How JustAnswer Works:
  • Ask an Expert
    Experts are full of valuable knowledge and are ready to help with any question. Credentials confirmed by a Fortune 500 verification firm.
  • Get a Professional Answer
    Via email, text message, or notification as you wait on our site. Ask follow up questions if you need to.
  • 100% Satisfaction Guarantee
    Rate the answer you receive.
Ask Your Own Question, Chartered Certified Accountant
Category: Tax
Satisfied Customers: 5147
Experience:  FCCA - over 35 years experience as a qualified accountant (UK based Practitioner)
Type Your Tax Question Here... is online now

My brother and I inherited my mother's house around four years

This answer was rated:

My brother and I inherited my mother's house around four years ago. The value was agreed for IHT purposes at £245k. It remains in our joint names. We have let it out in the meanwhile. We intend to sell it this year and let's say will receive £345k net of sale costs. The £100k profit will of course attract a CGT charge.
Can we minimise that liability:
(i) by transferring the property to our joint names. Does the estate have its own CGT allowance still? If so could we notionally transfer it for £256k, against a 100% mortgage granted by us to the estate to secure the monies.
(ii) Could we instead transfer it into the names of ourselves and our respective wives to make use of four personal allowances.
(iii) Is it advantageous to transfer to those among the four who are base rate tax payers.

Hello and welcome to the site. Thank you for your question

Please clarify for me ..

Is the property currently in your names (you and your brother) as recorded at Land Registy or is it held in trust?

I don't follow your point ....Does the estate have its own CGT allowance still?

Are you basic rate or higher rate tax payers?

Many thanks

Customer: replied 3 years ago.

Sorry there was a typo in the above.

I meant to say "the registered title to the property is still in my mother's name".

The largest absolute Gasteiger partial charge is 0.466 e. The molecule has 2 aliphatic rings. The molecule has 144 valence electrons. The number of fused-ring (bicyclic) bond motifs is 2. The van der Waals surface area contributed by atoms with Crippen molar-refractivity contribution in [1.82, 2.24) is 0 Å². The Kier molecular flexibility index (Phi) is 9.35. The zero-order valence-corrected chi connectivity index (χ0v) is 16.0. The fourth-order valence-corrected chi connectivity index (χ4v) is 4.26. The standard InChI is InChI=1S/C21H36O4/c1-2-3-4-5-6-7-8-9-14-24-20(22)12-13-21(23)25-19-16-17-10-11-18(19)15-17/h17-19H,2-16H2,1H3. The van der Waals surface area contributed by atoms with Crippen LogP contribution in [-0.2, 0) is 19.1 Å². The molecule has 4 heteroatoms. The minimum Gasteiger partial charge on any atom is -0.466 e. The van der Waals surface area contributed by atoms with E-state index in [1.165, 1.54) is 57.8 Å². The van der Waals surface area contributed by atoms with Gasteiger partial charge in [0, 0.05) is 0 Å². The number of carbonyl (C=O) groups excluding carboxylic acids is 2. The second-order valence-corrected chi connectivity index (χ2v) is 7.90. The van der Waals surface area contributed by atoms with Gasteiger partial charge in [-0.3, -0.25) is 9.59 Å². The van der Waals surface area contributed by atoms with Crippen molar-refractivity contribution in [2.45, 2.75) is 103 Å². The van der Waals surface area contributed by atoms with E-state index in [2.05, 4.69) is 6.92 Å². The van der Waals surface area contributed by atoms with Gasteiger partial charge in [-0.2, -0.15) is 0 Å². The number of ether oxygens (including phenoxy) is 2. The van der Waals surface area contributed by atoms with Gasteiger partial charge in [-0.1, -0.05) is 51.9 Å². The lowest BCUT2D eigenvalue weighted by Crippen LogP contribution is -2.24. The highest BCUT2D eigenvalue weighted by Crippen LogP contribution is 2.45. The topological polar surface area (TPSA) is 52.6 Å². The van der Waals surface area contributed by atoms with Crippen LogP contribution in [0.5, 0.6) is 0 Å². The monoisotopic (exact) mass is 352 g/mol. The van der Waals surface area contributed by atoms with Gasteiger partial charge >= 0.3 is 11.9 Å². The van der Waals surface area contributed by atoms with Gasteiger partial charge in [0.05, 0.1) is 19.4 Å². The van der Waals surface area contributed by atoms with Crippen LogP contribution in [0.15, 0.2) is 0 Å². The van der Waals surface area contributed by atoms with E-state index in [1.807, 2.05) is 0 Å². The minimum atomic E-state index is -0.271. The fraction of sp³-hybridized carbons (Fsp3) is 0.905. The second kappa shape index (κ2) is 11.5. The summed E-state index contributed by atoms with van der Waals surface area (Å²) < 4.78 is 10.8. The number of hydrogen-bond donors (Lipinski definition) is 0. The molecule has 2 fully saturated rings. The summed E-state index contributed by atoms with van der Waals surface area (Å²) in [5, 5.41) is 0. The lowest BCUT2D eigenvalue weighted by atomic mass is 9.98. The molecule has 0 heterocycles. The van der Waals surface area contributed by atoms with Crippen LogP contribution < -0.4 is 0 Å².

As for the estate's CGT allowance, which I would have thought is reasonably clear, does an estate have an allowance in the same way an individual does? In other words if the gain remains entirely within the estate and is £100k, can £11k of that be taken out of account?

Assume that I am a higher rate tax payer, that my wife has a fairly low income, and that my brother and his wife have taxable incomes of 40k and 25k, though if you think this is now getting too far into specific tax avoidance advice for the purposes of this site, I will understand.


Richard, thank you for your reply and for clarification.

As far as I can see from information given, the property was inherited by you and your brother at your mother's demise. The transfer of title is outstanding and would appear to be an administrative task from probate papers.

The estate would not have a capital gains allowance as the property is effectively yours.
Your base price for CGT purposes becomes £245k and the gain on sale would be chargeable to CGT after you and your brother avail the gains allowance of £11k.

YOu can mitigate CGT by transferring more than 50% of your share of the property to your respective spouses and then sell the property, to ensure that CGT rate applicable remains at 18%.

The gain is (100,000-44,000) 56,000 or £14,000 each.

My advise would be to make the transfers in current tax year and then dispose of the property in the following tax year to avoid any enquiry by HMRC.

I hope this is helpful and answers your question.

If you have any other questions, please ask me before you rate my service – I’ll be happy to respond.

Customer: replied 3 years ago.

Thanks for that I am a little concerned though that you suggest making the transfer to the family members in the same year as sale might attract an HMRC enquiry. It is either lawful, in which case we should have no concern about an enquiry, or unlawful in which case it is not.

Is there a difference in nature between a transfer to my brother and me than to spouses? Can we transfer to all four of us, which would probably be the most tax efficient way to use the allowances, if it is lawful, wouldn't it?

Richard, thank you for your reply.

What I am suggesting is is common practice to have a time lag between transfer/sale of assets to spouse and then eventual disposal. The rationale is that transfers between spouses are tax neutral and there is no CGT implications on transfer. The recipient acquires it at the original cost and CGT is deferred.

HMRC don't like it because it mitigates tax payable.

You can transfer your share to your wife just before disposal, if you so wish.

You stated you inherited the property around four years ago. At the time of death you and your brother were to inherit it. You could have made a deed of variation to enable transfer to all four. There is a time limit to exercise/execute a deed of variation and this time limit is two year from date of death.

You may find information on deeds of variation heplful .. look at this link

I hope this is helpful. and other Tax Specialists are ready to help you